El Salvador Migration Crisis: “What I Would Tell a Coyote”

Lampedusa

Lucia Isabel Rodiguez, Save the Children El Salvador

August 19, 2015

 

What would I tell a ‘coyote?’ I would tell them to remember that they are dealing with human beings, not with merchandise.”

It’s crushing to meet children that are mistreated and neglected by the same people in their families who are responsible for caring and protecting them.

One of the cases that has affected me the most is meeting a twelve-year-old girl, let’s call her “Miriam”. By the age of 12 Miriam* had already attempted two dangerous migration trips. She was returned each time, back to El Salvador. She is the eldest of three girls all living with their mother. It was clear to me that this family was not equipped to provide a safe environment for the girls, and Miriam* showed signs of having suffered abuse. I fear that the mother will try to make this dangerous journey again with her daughters, therefore putting them at extreme risk.

Some children arriving at the centre for returned children here in El Salvador do not want to call their families and have nowhere to go. They feel utterly alone.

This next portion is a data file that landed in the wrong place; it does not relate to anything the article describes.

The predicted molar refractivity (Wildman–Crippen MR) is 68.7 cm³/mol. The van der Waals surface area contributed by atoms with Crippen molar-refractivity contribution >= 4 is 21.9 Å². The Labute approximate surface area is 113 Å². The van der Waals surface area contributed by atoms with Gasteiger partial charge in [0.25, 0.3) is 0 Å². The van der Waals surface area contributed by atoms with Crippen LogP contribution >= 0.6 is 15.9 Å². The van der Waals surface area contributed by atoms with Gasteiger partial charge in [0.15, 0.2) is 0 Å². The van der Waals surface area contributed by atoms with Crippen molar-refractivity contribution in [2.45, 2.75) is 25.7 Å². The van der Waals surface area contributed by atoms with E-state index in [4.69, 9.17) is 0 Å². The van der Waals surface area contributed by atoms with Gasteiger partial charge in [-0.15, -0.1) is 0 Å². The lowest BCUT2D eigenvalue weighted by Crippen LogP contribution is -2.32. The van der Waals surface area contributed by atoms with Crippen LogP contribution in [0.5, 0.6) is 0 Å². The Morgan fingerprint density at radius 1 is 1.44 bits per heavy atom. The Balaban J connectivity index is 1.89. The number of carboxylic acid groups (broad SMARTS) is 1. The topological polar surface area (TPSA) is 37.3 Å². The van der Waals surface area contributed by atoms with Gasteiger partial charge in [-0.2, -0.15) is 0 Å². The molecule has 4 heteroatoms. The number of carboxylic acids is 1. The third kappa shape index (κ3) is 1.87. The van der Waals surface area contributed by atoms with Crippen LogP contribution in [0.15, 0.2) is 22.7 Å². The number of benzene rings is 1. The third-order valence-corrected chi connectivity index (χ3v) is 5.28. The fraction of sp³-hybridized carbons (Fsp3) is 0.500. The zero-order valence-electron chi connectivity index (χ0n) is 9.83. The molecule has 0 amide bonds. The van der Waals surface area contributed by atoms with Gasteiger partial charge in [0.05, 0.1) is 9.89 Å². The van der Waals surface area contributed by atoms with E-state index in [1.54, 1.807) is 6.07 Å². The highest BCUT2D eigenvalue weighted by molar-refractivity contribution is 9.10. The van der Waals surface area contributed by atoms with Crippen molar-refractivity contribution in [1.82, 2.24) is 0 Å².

I have spent the last six months working at this centre for children who have been repatriated. It’s where hundreds of children return every week from their failed attempts to migrate to the US. They have travelled hundreds of miles by bus, train, truck and when I see them they are hungry and exhausted. We listen to their stories and try to give them as much psycho social support as we can during their short stay at the centre. These children know that their family spent a fortune, many times selling everything they had, to pay the “coyote” to take them to the U.S. When they are detained and deported back to El Salvador, many feel that they have failed and are back at “square one.” On top of feeling hopeless and ashamed, many children have suffered abuse by smugglers along the way and have been treated without respect by authorities at both the U.S. and Mexican borders.

In 2014, 68,000 unaccompanied children made it across the Mexican border into the US and more than 18,000 children were detained and then repatriated to their countries of origin. Most of the returning unaccompanied children we meet are boys between 15 and 17 years old, traveling alone, but we have also met young mothers with children of various ages, as well as unaccompanied children as young as 12. We received a mother with her 3-year-old son; he could hardly speak. From what we could understand, both mother and son had experienced horrific events along the way, including sexual abuse. The boy was traumatized.

Another mother with her two girls had sold everything they owned to pay the coyote – even their house. They returned to El Salvador with nothing.